11th December: Stationery
11 DECEMBER 2015
Computers were said to terminate the need for paper, however unlike the predictions from various strange cults around the world, the global stationery market decided that the end was not nigh and has been steadily increasing every year: it is forecast to exceed $226 billion by 2020*. The fact that filing products is one of three projected high growth segments is both satisfying and scary (see 05th December Daily Gratitude).
I am extremely grateful to stationery in all its forms. As a child, I coveted my gifts of pretty Hello Kitty notepads and collected erasers and smelly stickers. I am thankful to the trees where the numerous A4 paper pads derived from, which enabled me to spend hours and hours designing fashion and rather weirdly I have to admit, creating road plans complete with houses, supermarkets and car-park spaces. Plus, writing lots of stories.
Growing up, I was less enthusiastic about thank you cards (or notelets as they were called then) as this meant the chore of having to craft interesting messages to people that I did not really know for the Christmas gifts that I was not sure what to do with (often the present was the notelets themselves!). However, I do agree with Sir Richard Branson** that my parent’s insistence on this practice has stood me in good stead for adult life. Writing formal thank you cards is something that I am renowned for… and hey, maybe these Daily Gratitudes now too!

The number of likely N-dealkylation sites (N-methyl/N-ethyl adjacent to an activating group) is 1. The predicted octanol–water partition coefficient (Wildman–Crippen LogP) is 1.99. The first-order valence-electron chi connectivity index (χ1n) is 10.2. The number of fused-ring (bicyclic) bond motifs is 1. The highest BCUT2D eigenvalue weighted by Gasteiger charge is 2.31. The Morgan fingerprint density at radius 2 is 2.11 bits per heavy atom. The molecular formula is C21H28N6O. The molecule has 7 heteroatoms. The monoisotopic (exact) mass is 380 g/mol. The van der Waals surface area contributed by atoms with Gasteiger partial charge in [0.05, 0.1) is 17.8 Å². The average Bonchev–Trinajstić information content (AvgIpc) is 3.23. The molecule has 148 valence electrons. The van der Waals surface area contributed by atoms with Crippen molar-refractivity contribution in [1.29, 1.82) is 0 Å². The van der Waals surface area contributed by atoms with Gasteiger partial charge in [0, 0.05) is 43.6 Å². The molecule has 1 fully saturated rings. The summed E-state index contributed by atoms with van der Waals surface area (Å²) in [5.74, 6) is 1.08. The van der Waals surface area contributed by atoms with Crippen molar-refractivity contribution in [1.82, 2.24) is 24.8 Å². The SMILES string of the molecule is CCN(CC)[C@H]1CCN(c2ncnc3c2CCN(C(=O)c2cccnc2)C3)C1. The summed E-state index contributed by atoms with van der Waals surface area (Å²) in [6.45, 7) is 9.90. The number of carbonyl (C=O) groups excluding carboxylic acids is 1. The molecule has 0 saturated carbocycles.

If you have attended one of my workshops or training events, you will already be aware that taking notes with a pen and paper is the brain-friendly way to enable learning and retain new information. Results from neuroscience studies highlight that writing with a pen and paper effectively encourages the brain to slow down, do more work and think, thereby using more neural connections. This leads to a greater understanding of the topic, application and ability for future recall. Other research cites pen-writing benefits of stress-relief and creativity which are not generally found through typing. Ouch! Thank you, stationery.
*Source: Global Industry Analysts, USA
**Half of today’s teenagers have never written a thank you card and one in ten do not own a pen, according to research from BIC, featured on Sir Richard Branson’s blog.